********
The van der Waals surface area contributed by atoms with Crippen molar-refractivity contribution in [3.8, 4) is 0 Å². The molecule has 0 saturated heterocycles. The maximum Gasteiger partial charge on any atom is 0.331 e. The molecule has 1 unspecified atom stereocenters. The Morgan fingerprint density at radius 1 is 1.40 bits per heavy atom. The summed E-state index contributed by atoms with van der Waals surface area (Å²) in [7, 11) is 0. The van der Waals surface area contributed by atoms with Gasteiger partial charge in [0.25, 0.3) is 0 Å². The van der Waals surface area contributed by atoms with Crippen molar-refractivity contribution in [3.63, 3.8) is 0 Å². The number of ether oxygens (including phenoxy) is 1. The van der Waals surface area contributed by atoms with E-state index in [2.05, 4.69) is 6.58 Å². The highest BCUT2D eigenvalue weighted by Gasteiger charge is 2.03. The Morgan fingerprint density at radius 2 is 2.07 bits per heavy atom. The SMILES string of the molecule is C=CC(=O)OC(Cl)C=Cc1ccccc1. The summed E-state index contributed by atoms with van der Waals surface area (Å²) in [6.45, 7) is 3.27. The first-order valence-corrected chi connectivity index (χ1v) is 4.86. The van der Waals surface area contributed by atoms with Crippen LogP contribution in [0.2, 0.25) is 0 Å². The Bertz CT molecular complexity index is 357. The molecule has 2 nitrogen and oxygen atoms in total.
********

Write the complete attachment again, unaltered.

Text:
The van der Waals surface area contributed by atoms with Crippen molar-refractivity contribution in [3.8, 4) is 0 Å². The molecule has 0 saturated heterocycles. The maximum Gasteiger partial charge on any atom is 0.331 e. The molecule has 1 unspecified atom stereocenters. The Morgan fingerprint density at radius 1 is 1.40 bits per heavy atom. The summed E-state index contributed by atoms with van der Waals surface area (Å²) in [7, 11) is 0. The van der Waals surface area contributed by atoms with Gasteiger partial charge in [0.25, 0.3) is 0 Å². The van der Waals surface area contributed by atoms with Crippen molar-refractivity contribution in [3.63, 3.8) is 0 Å². The number of ether oxygens (including phenoxy) is 1. The van der Waals surface area contributed by atoms with E-state index in [2.05, 4.69) is 6.58 Å². The highest BCUT2D eigenvalue weighted by Gasteiger charge is 2.03. The Morgan fingerprint density at radius 2 is 2.07 bits per heavy atom. The SMILES string of the molecule is C=CC(=O)OC(Cl)C=Cc1ccccc1. The summed E-state index contributed by atoms with van der Waals surface area (Å²) in [6.45, 7) is 3.27. The first-order valence-corrected chi connectivity index (χ1v) is 4.86. The van der Waals surface area contributed by atoms with Crippen LogP contribution in [0.2, 0.25) is 0 Å². The Bertz CT molecular complexity index is 357. The molecule has 2 nitrogen and oxygen atoms in total.